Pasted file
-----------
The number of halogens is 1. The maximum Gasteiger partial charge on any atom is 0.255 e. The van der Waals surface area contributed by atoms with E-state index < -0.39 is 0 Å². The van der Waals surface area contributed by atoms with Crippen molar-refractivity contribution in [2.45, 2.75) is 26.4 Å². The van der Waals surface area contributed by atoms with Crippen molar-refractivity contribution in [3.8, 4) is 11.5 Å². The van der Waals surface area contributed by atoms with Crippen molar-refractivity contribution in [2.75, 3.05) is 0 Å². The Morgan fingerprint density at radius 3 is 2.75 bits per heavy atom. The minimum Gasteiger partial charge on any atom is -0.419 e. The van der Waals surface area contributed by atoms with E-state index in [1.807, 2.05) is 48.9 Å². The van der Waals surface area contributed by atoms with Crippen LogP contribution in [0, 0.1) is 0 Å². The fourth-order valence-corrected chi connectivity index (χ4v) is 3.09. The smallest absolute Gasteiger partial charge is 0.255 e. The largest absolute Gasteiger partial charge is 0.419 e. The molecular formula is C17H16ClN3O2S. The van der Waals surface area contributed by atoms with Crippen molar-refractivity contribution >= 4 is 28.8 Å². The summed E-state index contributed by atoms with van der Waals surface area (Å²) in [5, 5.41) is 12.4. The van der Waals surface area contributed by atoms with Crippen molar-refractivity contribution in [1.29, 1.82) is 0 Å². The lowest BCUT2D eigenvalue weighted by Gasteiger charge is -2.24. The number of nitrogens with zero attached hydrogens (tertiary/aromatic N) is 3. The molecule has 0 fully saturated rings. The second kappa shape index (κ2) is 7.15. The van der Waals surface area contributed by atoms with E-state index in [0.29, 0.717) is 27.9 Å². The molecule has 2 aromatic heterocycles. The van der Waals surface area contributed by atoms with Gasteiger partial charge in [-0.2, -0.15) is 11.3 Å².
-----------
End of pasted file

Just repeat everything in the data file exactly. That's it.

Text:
The number of halogens is 1. The maximum Gasteiger partial charge on any atom is 0.255 e. The van der Waals surface area contributed by atoms with E-state index < -0.39 is 0 Å². The van der Waals surface area contributed by atoms with Crippen molar-refractivity contribution in [2.45, 2.75) is 26.4 Å². The van der Waals surface area contributed by atoms with Crippen molar-refractivity contribution in [3.8, 4) is 11.5 Å². The van der Waals surface area contributed by atoms with Crippen molar-refractivity contribution in [2.75, 3.05) is 0 Å². The Morgan fingerprint density at radius 3 is 2.75 bits per heavy atom. The minimum Gasteiger partial charge on any atom is -0.419 e. The van der Waals surface area contributed by atoms with E-state index in [1.807, 2.05) is 48.9 Å². The van der Waals surface area contributed by atoms with Crippen LogP contribution in [0, 0.1) is 0 Å². The fourth-order valence-corrected chi connectivity index (χ4v) is 3.09. The smallest absolute Gasteiger partial charge is 0.255 e. The largest absolute Gasteiger partial charge is 0.419 e. The molecular formula is C17H16ClN3O2S. The van der Waals surface area contributed by atoms with Crippen molar-refractivity contribution >= 4 is 28.8 Å². The summed E-state index contributed by atoms with van der Waals surface area (Å²) in [5, 5.41) is 12.4. The van der Waals surface area contributed by atoms with Crippen molar-refractivity contribution in [1.29, 1.82) is 0 Å². The lowest BCUT2D eigenvalue weighted by Gasteiger charge is -2.24. The number of nitrogens with zero attached hydrogens (tertiary/aromatic N) is 3. The molecule has 0 fully saturated rings. The second kappa shape index (κ2) is 7.15. The van der Waals surface area contributed by atoms with E-state index in [0.29, 0.717) is 27.9 Å². The molecule has 2 aromatic heterocycles. The van der Waals surface area contributed by atoms with Gasteiger partial charge in [-0.2, -0.15) is 11.3 Å².